Expanding membership leads LDS to open new stake
Wed., Aug. 10, 2016
In June, the Church of Jesus Christ of Latter-day Saints opened the Mount Spokane Stake with five congregations. The new stake is the church’s sixth in the Spokane area.
The Mount Spokane Stake is led by President Jed McKinlay, who is assisted by counselors Darin Christensen and Matthew Borders. It’s located at 5302 E. Greenbluff Road in Colbert.
“When we see growth, which we’ve seen over time in the Spokane area, then there’s an evaluation that’s done to say ‘is it time for this to happen?’ ” Christensen said.
In 1947, the Spokane Stake opened as the first LDS Stake in the Inland Northwest. It initially stretched from the Canadian border to the Columbia River, and from the Idaho/Montana border west almost to Moses Lake. As the LDS population has grown, the Spokane Stake’s borders have shrunk to encompass Spokane’s South Hill, and the Spokane North Stake, Spokane East Stake, Spokane West Stake and Spokane Valley Stake were created to serve the growing LDS community. LDS congregations called wards are geographically delineated, led by a bishop, and organized into stakes. Stakes are generally comprised of five to 10 wards and are overseen by a stake president.
Before the new stake was formed, the Valley Stake had expanded to 11 congregations and was in the midst of transitioning to new stake leadership, Christensen said.
“It was seen that there was this same growth potential elsewhere,” he said. “And so at that time, a proposal was made to the leadership of the church and there is some prayer that’s done, some inspiration is felt and they move forward with saying ‘OK, let’s look at this opportunity.’ ”
According to Homefacts data, the number of LDS members in the Spokane area has grown over the past 30 years. In 1980, LDS members accounted for about 8 percent of all those who regularly attended church in the county; in 2010, they accounted for nearly 14 percent, and made up the second-largest group. The largest denomination is Catholic, falling from 38 percent in 1980 to 35 percent in 2010.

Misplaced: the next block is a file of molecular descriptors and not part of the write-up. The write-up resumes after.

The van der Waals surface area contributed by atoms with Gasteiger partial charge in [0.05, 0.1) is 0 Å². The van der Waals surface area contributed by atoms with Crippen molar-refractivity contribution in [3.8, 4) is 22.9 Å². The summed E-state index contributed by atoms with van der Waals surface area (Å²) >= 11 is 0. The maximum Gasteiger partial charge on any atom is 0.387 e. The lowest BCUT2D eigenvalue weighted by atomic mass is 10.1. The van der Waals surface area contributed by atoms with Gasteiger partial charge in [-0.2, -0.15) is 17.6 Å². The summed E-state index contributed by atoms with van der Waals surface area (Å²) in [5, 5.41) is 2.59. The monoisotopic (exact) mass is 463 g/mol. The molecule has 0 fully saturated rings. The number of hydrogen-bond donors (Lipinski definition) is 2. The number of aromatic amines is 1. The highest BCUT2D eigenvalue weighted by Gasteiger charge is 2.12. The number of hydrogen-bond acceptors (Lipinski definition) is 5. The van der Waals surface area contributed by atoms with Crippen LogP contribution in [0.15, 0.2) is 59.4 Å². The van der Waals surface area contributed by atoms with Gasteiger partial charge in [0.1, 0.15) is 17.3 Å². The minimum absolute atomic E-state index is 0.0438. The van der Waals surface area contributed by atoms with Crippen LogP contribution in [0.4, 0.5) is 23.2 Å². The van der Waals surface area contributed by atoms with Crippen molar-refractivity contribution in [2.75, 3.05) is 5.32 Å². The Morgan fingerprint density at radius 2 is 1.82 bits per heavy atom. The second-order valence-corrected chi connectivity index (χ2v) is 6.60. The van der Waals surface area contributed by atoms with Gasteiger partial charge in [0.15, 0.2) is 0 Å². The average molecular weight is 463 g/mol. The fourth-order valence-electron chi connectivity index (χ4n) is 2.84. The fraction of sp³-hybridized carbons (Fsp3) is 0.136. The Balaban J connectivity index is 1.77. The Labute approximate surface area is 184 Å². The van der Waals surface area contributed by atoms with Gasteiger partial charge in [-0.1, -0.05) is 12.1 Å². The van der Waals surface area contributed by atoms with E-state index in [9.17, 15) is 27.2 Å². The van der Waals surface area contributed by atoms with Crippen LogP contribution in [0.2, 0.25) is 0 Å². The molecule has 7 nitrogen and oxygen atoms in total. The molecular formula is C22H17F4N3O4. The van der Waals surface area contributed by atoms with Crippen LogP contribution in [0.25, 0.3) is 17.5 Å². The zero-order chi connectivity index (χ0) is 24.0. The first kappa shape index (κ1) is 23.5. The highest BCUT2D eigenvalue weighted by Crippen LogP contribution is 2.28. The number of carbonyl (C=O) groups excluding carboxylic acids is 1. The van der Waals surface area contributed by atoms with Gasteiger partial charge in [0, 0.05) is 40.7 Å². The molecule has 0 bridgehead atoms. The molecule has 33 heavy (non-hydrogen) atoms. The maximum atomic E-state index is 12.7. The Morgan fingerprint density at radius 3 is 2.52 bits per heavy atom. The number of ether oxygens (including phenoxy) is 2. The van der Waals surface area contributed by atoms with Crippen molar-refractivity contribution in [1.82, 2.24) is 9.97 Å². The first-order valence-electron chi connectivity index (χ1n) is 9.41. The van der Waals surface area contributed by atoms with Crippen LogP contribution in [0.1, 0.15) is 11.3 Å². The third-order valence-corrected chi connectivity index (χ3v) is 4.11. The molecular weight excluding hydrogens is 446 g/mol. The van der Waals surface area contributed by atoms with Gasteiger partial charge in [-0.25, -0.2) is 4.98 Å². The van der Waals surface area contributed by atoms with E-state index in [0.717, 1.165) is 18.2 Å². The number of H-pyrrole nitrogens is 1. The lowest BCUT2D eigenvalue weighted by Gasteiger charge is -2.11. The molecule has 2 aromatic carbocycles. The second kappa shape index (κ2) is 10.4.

Now, the LDS church has about 26,000 members in the area, with five new congregations forming in the past five years. Mount Spokane is the first stake formed in the Spokane area in 14 years.
“In the LDS Church, we feel that living the Gospel is something we don’t do on Sundays,” Christensen said. “The Gospel is something that is supposed to wrap around the entire life of an individual. Their individual pursuit of a relationship with their savior. Then those lives are blessed. When those lives are blessed, people are happy. And you share that with someone, and they want to be happy. In the simplest way of putting it: We commit ourselves to sharing that message.”
While the LDS church has been growing, the percentage of people attending mainline Protestant churches fell and numbers for nondenominational Christian churches rose.
The Rev. Bill Ellis, deacon of St. John’s Cathedral, said that his best guess for the shift is that the mainline church seems old-fashioned.
“I think the mainline churches have been so central to the American historical narrative for so long that they are, for better or worse, deeply identified with the way life has been,” Ellis said. “Therefore, at least at times, (churches) are seen as part of the problem rather than part of the solution.”
The Mormon church is a relatively young religion, having been founded in the mid-19th century.
“They still have the enthusiasm of youth,” Ellis said. “They still have the sense of being different from the rest of society, in a way that is partially true.”
A version of this story was originally published at SpokaneFAVs.com, which provides non-sectarian coverage of religion, spirituality and ethics in the Inland Northwest.
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